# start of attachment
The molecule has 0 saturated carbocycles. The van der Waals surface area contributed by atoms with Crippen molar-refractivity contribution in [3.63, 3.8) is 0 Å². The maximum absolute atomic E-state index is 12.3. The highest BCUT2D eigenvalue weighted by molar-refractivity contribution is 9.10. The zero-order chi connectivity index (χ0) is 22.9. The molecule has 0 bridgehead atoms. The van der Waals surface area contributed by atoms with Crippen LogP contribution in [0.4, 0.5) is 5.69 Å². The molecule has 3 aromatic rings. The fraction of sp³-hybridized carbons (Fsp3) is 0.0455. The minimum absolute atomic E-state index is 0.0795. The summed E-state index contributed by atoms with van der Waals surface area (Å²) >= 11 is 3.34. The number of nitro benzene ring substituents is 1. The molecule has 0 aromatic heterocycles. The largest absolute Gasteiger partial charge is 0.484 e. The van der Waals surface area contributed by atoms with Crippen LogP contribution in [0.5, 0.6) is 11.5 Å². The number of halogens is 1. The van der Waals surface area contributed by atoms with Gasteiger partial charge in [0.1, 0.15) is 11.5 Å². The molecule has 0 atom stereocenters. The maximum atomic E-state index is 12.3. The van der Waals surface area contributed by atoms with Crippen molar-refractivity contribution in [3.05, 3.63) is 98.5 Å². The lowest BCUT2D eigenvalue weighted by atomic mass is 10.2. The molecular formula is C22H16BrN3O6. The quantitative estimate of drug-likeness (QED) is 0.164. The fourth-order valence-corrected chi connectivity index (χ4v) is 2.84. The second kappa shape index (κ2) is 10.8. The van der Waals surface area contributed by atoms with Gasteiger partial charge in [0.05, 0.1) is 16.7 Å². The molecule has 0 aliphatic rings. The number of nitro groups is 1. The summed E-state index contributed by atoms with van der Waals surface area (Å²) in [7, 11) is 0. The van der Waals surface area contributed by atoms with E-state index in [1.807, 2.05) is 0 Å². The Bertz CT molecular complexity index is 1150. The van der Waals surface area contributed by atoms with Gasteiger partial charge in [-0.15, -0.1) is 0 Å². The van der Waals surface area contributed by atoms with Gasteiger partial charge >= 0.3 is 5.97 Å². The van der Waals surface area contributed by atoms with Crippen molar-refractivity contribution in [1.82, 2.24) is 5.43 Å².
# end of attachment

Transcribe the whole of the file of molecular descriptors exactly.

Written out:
The molecule has 0 saturated carbocycles. The van der Waals surface area contributed by atoms with Crippen molar-refractivity contribution in [3.63, 3.8) is 0 Å². The maximum absolute atomic E-state index is 12.3. The highest BCUT2D eigenvalue weighted by molar-refractivity contribution is 9.10. The zero-order chi connectivity index (χ0) is 22.9. The molecule has 0 bridgehead atoms. The van der Waals surface area contributed by atoms with Crippen LogP contribution in [0.4, 0.5) is 5.69 Å². The molecule has 3 aromatic rings. The fraction of sp³-hybridized carbons (Fsp3) is 0.0455. The minimum absolute atomic E-state index is 0.0795. The summed E-state index contributed by atoms with van der Waals surface area (Å²) >= 11 is 3.34. The number of nitro benzene ring substituents is 1. The molecule has 0 aromatic heterocycles. The largest absolute Gasteiger partial charge is 0.484 e. The van der Waals surface area contributed by atoms with Crippen LogP contribution in [0.5, 0.6) is 11.5 Å². The number of halogens is 1. The van der Waals surface area contributed by atoms with Gasteiger partial charge in [0.1, 0.15) is 11.5 Å². The molecule has 0 atom stereocenters. The maximum atomic E-state index is 12.3. The van der Waals surface area contributed by atoms with Crippen molar-refractivity contribution in [3.05, 3.63) is 98.5 Å². The lowest BCUT2D eigenvalue weighted by atomic mass is 10.2. The molecular formula is C22H16BrN3O6. The quantitative estimate of drug-likeness (QED) is 0.164. The fourth-order valence-corrected chi connectivity index (χ4v) is 2.84. The second kappa shape index (κ2) is 10.8. The van der Waals surface area contributed by atoms with Gasteiger partial charge in [0.05, 0.1) is 16.7 Å². The molecule has 0 aliphatic rings. The number of nitro groups is 1. The summed E-state index contributed by atoms with van der Waals surface area (Å²) in [7, 11) is 0. The van der Waals surface area contributed by atoms with E-state index in [1.807, 2.05) is 0 Å². The Bertz CT molecular complexity index is 1150. The van der Waals surface area contributed by atoms with Gasteiger partial charge in [-0.15, -0.1) is 0 Å². The van der Waals surface area contributed by atoms with Gasteiger partial charge >= 0.3 is 5.97 Å². The van der Waals surface area contributed by atoms with Crippen molar-refractivity contribution in [1.82, 2.24) is 5.43 Å².